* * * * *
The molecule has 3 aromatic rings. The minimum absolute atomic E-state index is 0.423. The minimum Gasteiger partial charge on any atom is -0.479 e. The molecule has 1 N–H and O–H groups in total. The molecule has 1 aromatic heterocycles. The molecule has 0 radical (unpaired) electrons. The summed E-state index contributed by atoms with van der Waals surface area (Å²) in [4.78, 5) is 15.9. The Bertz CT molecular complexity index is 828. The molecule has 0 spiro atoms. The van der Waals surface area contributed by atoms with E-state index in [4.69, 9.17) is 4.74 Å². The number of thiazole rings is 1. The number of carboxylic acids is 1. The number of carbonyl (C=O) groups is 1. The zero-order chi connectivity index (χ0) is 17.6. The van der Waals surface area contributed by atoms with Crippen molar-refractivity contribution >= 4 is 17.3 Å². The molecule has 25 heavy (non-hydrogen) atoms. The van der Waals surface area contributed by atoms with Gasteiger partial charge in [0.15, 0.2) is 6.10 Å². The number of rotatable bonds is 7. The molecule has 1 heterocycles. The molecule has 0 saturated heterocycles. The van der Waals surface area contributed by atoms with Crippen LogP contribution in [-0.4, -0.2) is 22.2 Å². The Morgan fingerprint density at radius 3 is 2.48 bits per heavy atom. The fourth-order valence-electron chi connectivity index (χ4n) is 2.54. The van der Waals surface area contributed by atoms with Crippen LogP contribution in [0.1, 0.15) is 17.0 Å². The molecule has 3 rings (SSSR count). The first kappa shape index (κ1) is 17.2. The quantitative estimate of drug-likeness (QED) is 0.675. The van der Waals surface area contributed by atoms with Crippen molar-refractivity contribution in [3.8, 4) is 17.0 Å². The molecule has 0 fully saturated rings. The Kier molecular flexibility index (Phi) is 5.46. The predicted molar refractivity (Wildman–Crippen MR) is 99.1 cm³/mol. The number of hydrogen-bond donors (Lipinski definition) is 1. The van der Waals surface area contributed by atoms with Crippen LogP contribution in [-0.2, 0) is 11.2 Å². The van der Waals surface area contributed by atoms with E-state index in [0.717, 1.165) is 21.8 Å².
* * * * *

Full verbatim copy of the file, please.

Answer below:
The molecule has 3 aromatic rings. The minimum absolute atomic E-state index is 0.423. The minimum Gasteiger partial charge on any atom is -0.479 e. The molecule has 1 N–H and O–H groups in total. The molecule has 1 aromatic heterocycles. The molecule has 0 radical (unpaired) electrons. The summed E-state index contributed by atoms with van der Waals surface area (Å²) in [4.78, 5) is 15.9. The Bertz CT molecular complexity index is 828. The molecule has 0 spiro atoms. The van der Waals surface area contributed by atoms with E-state index in [4.69, 9.17) is 4.74 Å². The number of thiazole rings is 1. The number of carboxylic acids is 1. The number of carbonyl (C=O) groups is 1. The zero-order chi connectivity index (χ0) is 17.6. The van der Waals surface area contributed by atoms with Crippen molar-refractivity contribution >= 4 is 17.3 Å². The molecule has 25 heavy (non-hydrogen) atoms. The van der Waals surface area contributed by atoms with Gasteiger partial charge in [0.15, 0.2) is 6.10 Å². The number of rotatable bonds is 7. The molecule has 1 heterocycles. The molecule has 0 saturated heterocycles. The van der Waals surface area contributed by atoms with Crippen LogP contribution in [-0.4, -0.2) is 22.2 Å². The Morgan fingerprint density at radius 3 is 2.48 bits per heavy atom. The fourth-order valence-electron chi connectivity index (χ4n) is 2.54. The van der Waals surface area contributed by atoms with Crippen LogP contribution in [0.1, 0.15) is 17.0 Å². The molecule has 3 rings (SSSR count). The first kappa shape index (κ1) is 17.2. The quantitative estimate of drug-likeness (QED) is 0.675. The van der Waals surface area contributed by atoms with Crippen molar-refractivity contribution in [3.8, 4) is 17.0 Å². The molecule has 0 fully saturated rings. The Kier molecular flexibility index (Phi) is 5.46. The predicted molar refractivity (Wildman–Crippen MR) is 99.1 cm³/mol. The number of hydrogen-bond donors (Lipinski definition) is 1. The van der Waals surface area contributed by atoms with Crippen LogP contribution in [-0.2, 0) is 11.2 Å². The van der Waals surface area contributed by atoms with E-state index in [0.717, 1.165) is 21.8 Å².